Summary: How the wonderful Messiah-God Name, ’Yahweh-Tsidkenu’, speaks to us today.


Today the Names of God series continues. In most cultures, as in the cultures of the OT, people’s names are significant and have a meaning. And the name Yahweh showed Israel that God was not just a force or power, but in some wonderful way, He was a person – someone they could relate to. It was the wonderful covenant name of the God who reveals himself as accessible to those who enter into covenant with him.

The names of God in the Old and New Testaments are a GREAT way of getting to know and understand God, BUT the primary name by which we know God is the name of JESUS. His is the supreme and superior name; and if we want to know what God is like, who he is, how he acts, we only need to take a long look at Jesus, and read the gospels.

So it’s fitting for us today to look at one of the divine names that is at one and the same time a name of God AND a name of God’s Messiah. Jeremiah looks to the future and sees a glorious and mysterious future King, and says, “This is the name by which he will be called: ‘Yahweh-tsidkenu’ - ‘The LORD Our Righteousness’. In the original, ‘Yahweh-tsidkenu’.

Revelation of the Name

To understand the name Yahweh-tsidkenu, we have to understand the context in which the name was revealed; and to do that we have to go back to the dark and violent years of around 600 BC. In Jeremiah 23 we find a prophecy that bad shepherds will be replaced by a good one, that an unrighteous king will be replaced by a righteous one, and that the first exodus will be dwarfed by a second one.

In verses 1-4, we find God speaking words of judgement to a Jewish nation that was being led astray by wicked rulers. God says his sheep are being destroyed and scattered, they are uncared for, and their shepherds are to blame. Imagine that! A shepherd destroying and scattering the flock! It was the time of King Zedekiah, and he was that shepherd. A hundred years or so before, the northern Kingdom of Israel had been defeated and led off into an Assyrian exile. And now the Southern kingdom of Judah, was had been annexed by Babylon. Zedekiah was the 21st and last king of Judah, set up by Nebuchadnezzar as a puppet king. Jeremiah had prophesied it was God’s will that Judah and Jerusalem submit to Babylon; part of God’s plan of punishment and restoration, and Judah was to accept it. Zedekiah had other plans though, and rebelled against Babylon. It’s all in 2 Kings 24-25.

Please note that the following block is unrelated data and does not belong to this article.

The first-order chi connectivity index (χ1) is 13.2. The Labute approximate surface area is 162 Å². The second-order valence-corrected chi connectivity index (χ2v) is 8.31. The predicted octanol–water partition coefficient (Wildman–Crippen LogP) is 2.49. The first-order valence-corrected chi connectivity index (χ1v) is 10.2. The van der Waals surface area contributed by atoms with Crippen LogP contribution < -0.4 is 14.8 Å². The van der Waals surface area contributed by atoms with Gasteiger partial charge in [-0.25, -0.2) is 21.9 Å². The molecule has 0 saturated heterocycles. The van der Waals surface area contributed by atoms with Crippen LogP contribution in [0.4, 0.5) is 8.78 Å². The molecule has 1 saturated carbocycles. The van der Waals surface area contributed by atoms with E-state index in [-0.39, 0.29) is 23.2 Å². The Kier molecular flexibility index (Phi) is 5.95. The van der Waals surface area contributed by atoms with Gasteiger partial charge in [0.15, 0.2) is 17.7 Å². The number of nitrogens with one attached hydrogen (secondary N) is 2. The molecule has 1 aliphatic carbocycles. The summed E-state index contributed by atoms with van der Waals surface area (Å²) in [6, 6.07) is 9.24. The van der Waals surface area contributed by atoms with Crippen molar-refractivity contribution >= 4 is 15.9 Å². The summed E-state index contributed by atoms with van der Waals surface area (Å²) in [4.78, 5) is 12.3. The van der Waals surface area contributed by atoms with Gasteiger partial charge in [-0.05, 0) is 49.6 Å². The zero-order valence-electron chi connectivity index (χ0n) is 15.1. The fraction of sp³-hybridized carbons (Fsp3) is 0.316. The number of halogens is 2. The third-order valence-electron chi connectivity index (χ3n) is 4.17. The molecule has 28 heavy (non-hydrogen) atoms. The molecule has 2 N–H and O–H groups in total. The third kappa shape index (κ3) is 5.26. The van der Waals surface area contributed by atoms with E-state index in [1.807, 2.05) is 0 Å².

But it all went wrong, Jerusalem was surrounded, Zedekiah tried to escape from the city, was captured by Babylonian troops, his young sons executed in front of him, and then his eyes were gauged out. He was led off to spend the rest of his days in Babylonian prison. He was 32 years old.

This was Zedekiah. This was the man whose name meant ‘The LORD is my Righteousness.’ Yes, Zedekiah’s name was similar to the name of the future righteous King. Yet in so many ways Yahweh was not Zedekiah’s righteousness and Zedekiah himself was far from righteous. Time after time the Prophet Jeremiah bewails Zedekiah’s unrighteous rule of Judah. Zedekiah was unrighteous in that he didn’t listen to God, allowed idol worship and occultism to flourish and didn’t point people to God and His ways. Judah was an unjust, unethical, unfair and unkind place to live. And Zedekiah didn’t live up to his name; he was an unrighteous king in an unrighteous land.

You see righteousness at the very heart of God’s character. The word stems from the biblical root word tsedik, which means “straightness.” It carries the meanings of ‘Right standing and just and right behaviour within a community – both a rightness with God and with others.’ And Zedekiah didn’t have either.

Into this situation, and in deliberate contrast to Zedekiah, comes a new revelation from God. A new name; and God says in verses 5-6, ‘I’m going to raise up a new king, a wise king, a righteous king, who will save Israel and he WILL be righteous. He will be like his name and his name will be ‘The LORD our Righteousness’ – Yahweh-tsidkenu. He’ll be what Zedekiah was not. He’ll be a righteous king in a righteous land. He will be what his name is. He’ll be called ‘The LORD’, ‘The LORD our Righteousness’.

Expansion & Application

Well, that’s nice. But some might ask, so what? What difference does it make to us? How’s it relevant to me? Well, this name can mean at least 5 things to us:

1. For those struggling with the idea of the divinity or Godhood of the Lord Jesus, this name helps.

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